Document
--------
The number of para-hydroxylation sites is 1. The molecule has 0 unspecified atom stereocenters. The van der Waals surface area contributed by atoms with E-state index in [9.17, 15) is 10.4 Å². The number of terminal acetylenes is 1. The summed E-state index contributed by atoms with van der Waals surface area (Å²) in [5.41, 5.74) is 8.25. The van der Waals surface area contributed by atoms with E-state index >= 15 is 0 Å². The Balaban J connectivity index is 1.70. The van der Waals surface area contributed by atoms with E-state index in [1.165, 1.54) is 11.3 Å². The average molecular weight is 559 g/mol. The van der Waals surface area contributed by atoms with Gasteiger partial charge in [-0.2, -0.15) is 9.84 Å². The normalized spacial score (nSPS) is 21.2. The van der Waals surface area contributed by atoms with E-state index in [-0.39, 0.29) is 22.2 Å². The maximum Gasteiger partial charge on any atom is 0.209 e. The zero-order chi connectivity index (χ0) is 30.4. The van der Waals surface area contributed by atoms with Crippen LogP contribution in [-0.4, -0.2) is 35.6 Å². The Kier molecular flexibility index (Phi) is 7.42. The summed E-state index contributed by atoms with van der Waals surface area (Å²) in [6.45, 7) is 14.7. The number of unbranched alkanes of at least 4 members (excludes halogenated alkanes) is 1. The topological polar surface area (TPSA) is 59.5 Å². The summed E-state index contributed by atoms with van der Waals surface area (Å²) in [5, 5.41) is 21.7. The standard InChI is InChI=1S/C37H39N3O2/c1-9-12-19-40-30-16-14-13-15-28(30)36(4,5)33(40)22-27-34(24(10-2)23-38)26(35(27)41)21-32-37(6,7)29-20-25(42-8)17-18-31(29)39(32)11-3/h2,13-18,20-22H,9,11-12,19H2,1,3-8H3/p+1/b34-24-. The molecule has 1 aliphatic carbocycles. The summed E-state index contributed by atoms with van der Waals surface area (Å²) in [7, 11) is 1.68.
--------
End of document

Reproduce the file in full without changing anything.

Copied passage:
The number of para-hydroxylation sites is 1. The molecule has 0 unspecified atom stereocenters. The van der Waals surface area contributed by atoms with E-state index in [9.17, 15) is 10.4 Å². The number of terminal acetylenes is 1. The summed E-state index contributed by atoms with van der Waals surface area (Å²) in [5.41, 5.74) is 8.25. The van der Waals surface area contributed by atoms with E-state index >= 15 is 0 Å². The Balaban J connectivity index is 1.70. The van der Waals surface area contributed by atoms with E-state index in [1.165, 1.54) is 11.3 Å². The average molecular weight is 559 g/mol. The van der Waals surface area contributed by atoms with Gasteiger partial charge in [-0.2, -0.15) is 9.84 Å². The normalized spacial score (nSPS) is 21.2. The van der Waals surface area contributed by atoms with E-state index in [-0.39, 0.29) is 22.2 Å². The maximum Gasteiger partial charge on any atom is 0.209 e. The zero-order chi connectivity index (χ0) is 30.4. The van der Waals surface area contributed by atoms with Crippen LogP contribution in [-0.4, -0.2) is 35.6 Å². The Kier molecular flexibility index (Phi) is 7.42. The summed E-state index contributed by atoms with van der Waals surface area (Å²) in [6.45, 7) is 14.7. The number of unbranched alkanes of at least 4 members (excludes halogenated alkanes) is 1. The topological polar surface area (TPSA) is 59.5 Å². The summed E-state index contributed by atoms with van der Waals surface area (Å²) in [5, 5.41) is 21.7. The standard InChI is InChI=1S/C37H39N3O2/c1-9-12-19-40-30-16-14-13-15-28(30)36(4,5)33(40)22-27-34(24(10-2)23-38)26(35(27)41)21-32-37(6,7)29-20-25(42-8)17-18-31(29)39(32)11-3/h2,13-18,20-22H,9,11-12,19H2,1,3-8H3/p+1/b34-24-. The molecule has 1 aliphatic carbocycles. The summed E-state index contributed by atoms with van der Waals surface area (Å²) in [7, 11) is 1.68.